The Dutch central bank DNB is tightening up regulations on bonus payments for executives of trading houses, to bring them into line with the strict rules for bonuses in the banking sector.
The decision was prompted by an investigation by the European Banking Authority (EBA) into whether the exemption for trading houses agreed earlier by the central bank complies with European law, the bank said in a statement.
Until now, trading houses were exempt from the strict regulations applying to banks.
The EBA claims the Dutch central bank had interpreted the regulations of the European authority too broadly. The 13 companies affected by the changes have until 31 March 2018 to comply with the new regulations. If they cannot do so they have until end-2019 to submit a recovery plan.
FlowTraders, Intertrust, TMF Optiver and IMC are among the trading houses based in the Netherlands. According to the Financieele Dagblad, they have a tradition of paying their staff relatively low salaries and large bonuses.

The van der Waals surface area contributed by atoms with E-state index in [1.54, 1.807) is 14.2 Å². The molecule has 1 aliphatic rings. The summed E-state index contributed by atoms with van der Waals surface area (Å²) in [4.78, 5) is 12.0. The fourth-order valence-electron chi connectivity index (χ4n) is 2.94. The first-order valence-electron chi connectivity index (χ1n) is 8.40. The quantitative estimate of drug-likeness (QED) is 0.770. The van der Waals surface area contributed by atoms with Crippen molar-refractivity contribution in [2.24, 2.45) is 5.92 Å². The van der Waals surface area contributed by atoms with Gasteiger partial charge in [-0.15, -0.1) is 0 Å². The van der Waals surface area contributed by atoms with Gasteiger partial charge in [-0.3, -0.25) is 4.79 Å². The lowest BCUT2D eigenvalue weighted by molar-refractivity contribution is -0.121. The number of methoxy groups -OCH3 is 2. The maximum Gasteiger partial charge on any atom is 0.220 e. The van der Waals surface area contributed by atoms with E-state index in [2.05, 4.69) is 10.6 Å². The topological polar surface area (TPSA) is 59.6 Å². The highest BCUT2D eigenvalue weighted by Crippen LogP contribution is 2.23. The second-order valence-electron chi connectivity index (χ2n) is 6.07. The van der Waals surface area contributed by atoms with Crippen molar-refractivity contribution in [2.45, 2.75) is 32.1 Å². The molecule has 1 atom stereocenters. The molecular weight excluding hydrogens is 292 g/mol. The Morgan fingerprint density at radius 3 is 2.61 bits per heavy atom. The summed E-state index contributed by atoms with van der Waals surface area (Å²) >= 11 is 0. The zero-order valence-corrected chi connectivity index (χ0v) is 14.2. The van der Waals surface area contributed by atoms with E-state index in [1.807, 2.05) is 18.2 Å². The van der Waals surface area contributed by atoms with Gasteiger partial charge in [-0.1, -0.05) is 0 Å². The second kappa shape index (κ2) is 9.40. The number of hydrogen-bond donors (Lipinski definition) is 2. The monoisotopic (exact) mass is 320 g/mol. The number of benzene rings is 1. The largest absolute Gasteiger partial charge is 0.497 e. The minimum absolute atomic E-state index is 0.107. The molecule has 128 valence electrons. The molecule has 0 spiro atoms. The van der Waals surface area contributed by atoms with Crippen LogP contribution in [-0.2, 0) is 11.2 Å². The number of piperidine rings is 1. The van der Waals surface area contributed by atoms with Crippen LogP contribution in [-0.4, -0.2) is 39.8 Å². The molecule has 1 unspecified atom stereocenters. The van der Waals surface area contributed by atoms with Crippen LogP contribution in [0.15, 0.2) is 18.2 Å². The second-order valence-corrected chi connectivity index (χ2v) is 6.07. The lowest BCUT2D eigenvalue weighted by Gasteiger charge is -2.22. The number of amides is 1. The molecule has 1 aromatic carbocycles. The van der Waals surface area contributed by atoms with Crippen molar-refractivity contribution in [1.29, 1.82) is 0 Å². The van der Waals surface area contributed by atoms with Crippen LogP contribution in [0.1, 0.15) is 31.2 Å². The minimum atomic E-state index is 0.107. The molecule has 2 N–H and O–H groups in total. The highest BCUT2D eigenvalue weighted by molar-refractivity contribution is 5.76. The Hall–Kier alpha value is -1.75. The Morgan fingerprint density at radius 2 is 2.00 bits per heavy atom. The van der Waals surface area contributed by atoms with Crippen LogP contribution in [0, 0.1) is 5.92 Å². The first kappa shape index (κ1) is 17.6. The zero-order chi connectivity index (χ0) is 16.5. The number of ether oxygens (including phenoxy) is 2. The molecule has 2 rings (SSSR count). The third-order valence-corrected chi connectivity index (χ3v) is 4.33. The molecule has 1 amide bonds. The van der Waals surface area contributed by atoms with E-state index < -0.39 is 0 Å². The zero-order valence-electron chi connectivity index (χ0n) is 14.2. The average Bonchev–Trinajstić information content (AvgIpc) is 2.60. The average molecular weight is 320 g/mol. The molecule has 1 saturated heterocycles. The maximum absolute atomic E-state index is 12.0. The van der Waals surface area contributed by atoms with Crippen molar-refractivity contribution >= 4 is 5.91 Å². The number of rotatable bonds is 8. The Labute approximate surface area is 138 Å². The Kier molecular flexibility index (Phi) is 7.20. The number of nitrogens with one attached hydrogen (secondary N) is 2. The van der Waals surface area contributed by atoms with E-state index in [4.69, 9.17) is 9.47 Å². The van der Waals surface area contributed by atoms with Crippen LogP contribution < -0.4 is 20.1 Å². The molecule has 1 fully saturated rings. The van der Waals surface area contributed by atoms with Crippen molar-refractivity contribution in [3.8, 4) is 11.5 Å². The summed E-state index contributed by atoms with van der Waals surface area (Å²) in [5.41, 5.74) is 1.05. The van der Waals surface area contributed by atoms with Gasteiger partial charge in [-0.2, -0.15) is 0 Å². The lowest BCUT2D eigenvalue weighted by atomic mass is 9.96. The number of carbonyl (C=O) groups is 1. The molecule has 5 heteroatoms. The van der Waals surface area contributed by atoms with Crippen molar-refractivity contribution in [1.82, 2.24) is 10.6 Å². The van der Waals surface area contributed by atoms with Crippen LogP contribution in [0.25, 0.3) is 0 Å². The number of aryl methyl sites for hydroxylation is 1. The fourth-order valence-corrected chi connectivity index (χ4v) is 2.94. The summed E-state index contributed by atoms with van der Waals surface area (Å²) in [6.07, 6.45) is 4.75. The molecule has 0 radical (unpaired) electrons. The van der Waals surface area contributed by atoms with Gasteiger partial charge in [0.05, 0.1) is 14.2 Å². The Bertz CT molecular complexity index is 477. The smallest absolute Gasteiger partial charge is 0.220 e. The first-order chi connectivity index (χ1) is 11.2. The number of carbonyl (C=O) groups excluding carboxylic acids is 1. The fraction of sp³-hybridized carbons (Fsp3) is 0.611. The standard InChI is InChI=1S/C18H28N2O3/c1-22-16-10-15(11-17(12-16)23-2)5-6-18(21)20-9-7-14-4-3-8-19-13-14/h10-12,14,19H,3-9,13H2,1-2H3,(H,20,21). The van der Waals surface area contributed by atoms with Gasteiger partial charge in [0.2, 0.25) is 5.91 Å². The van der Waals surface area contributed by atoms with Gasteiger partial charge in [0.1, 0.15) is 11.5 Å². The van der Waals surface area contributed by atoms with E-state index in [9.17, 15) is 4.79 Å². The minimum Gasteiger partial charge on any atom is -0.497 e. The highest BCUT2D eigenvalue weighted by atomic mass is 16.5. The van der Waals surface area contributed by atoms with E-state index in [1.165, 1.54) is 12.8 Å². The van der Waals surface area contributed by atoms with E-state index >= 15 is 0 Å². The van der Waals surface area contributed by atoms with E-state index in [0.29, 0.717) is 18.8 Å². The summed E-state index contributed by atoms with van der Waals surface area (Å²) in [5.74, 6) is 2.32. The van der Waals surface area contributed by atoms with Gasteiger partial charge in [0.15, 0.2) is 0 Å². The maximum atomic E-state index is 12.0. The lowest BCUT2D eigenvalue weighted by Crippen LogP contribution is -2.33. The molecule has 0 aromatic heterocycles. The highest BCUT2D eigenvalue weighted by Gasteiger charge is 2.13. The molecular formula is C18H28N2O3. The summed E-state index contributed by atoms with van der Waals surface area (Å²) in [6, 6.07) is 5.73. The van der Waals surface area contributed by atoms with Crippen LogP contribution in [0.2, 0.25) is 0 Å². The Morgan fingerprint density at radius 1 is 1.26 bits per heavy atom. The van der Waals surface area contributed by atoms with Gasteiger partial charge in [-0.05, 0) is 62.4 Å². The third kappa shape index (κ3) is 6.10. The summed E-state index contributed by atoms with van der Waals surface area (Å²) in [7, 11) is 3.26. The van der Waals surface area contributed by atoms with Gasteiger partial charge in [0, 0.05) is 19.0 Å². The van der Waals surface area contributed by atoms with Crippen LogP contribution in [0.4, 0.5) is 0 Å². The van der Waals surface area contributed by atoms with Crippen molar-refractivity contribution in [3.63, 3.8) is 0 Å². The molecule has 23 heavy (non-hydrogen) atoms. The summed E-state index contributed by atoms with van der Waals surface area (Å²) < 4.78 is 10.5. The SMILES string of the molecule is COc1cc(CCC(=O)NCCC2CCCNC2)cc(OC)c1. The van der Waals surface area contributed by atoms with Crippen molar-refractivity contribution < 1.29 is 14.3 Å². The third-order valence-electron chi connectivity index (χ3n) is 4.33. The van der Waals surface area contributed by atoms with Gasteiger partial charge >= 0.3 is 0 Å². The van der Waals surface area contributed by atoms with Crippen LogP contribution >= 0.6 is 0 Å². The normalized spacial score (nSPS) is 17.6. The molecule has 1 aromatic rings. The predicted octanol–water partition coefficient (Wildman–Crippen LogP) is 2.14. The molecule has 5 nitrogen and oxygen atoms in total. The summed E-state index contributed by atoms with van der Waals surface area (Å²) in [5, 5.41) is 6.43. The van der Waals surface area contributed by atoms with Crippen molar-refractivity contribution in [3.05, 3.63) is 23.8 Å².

The Netherlands imposes stricter regulations for financial sector bonuses than the rest of the European Union. Bankers in the Netherlands can receive a maximum of 20% of their fixed salary as a bonus each year. The maximum in the rest of the EU is 100% of regular pay.
But these regulations are politically sensitive. The banks themselves and other critics argue they hinder companies and their employees from settling in the Netherlands. In particular, they say, the bonus camp is a barrier to large banks faced with leaving London in the wake of Brexit.
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